June 14, 2013

Laos and Christianity

June 14, 2013

LAOS-550x388Laos is a nation with a population of 6 million. Compared to Cambodia (14 million), Vietnam (87 million), and Thailand (69 million), Laos is just a wee little place. But it holds a rich culture in a pristine land.

It is known as a communist state, although capitalism has been making an appearance more and more in the last decade. As the one of the poorest countries in East Asia it is struggling to find its place in the ever-changing global political landscape.

The president is Choummaly Sayasone who is also the head of the Lao People’s Revolutionary Party (LPRP).

The USA does not hold close ties with Laos but a diplomatic-level relationship does exist.

The people of Laos remain largely unaltered by the industrial revolution that has drastically transformed much of the Western world. They live simply and practically. The land is sparsely populated and mostly agricultural. They are a spiritual people and are closely connected their environments and to the natural world. Roughly half of the population of Laos adhere to a set of Buddhist beliefs and half to animistic beliefs. The Laotian government however is communist and although it is permitted to follow Christ, persecution still exists for the Church.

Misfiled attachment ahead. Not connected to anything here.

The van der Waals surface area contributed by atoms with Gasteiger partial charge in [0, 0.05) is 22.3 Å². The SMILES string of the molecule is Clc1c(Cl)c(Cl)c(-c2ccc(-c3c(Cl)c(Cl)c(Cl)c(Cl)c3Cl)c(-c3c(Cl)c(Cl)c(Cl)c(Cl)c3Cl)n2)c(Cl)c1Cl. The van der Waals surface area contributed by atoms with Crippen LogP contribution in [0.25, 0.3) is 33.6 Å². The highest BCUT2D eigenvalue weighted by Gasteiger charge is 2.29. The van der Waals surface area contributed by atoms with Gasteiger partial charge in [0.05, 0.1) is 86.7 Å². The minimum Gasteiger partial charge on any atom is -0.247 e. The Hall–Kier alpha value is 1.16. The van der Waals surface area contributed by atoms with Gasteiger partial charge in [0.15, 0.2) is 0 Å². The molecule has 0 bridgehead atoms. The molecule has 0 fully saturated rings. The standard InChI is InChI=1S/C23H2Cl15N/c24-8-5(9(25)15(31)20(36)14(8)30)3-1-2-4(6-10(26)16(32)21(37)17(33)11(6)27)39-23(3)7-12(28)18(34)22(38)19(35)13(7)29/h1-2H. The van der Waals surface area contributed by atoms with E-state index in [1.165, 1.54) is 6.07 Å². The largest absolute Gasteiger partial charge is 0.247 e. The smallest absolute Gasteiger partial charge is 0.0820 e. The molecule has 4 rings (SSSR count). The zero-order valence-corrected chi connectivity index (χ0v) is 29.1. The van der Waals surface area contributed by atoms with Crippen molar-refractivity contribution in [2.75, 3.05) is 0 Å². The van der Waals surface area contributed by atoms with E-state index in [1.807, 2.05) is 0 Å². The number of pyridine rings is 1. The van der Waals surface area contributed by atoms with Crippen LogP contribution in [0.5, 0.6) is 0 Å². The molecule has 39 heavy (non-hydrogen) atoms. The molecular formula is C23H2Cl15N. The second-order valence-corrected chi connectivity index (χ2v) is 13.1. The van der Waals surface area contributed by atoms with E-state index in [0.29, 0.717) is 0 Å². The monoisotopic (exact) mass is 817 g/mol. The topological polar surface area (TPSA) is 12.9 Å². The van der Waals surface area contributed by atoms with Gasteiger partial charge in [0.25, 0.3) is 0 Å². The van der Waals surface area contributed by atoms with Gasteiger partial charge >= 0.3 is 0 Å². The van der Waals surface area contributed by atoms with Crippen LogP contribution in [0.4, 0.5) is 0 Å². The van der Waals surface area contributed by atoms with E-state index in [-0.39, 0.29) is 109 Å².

According to Persecution.com, Christians are “tortured, harassed, evicted from homes and villages, denied education opportunities, arrested and forced to deny their faith.”

Because of this Laotians who choose to follow Christ know that there is cost to count. Because the cost is real, their walk tends to also be real.

Laos people in the east and northeast suffer heavily from unexploded ordinance left behind from the mass bombings initiated by the U.S. government during the Vietnam war era. Many victims are children playing the in fields, and farmers plowing rice paddies or starting fires. The bombs dropped are known as “cluster bombs” which are designed to cause injury instead of death. There are two primary organizations which work to remove ordinance and educate the locals from such organizations as UXO Laos (a government-backed program) and MAG International (a Quaker and Mennonite backed program).

Laos is considered very poor country with a widening income disparity between the few urban centers and the rural areas. However, reports are showing improvement.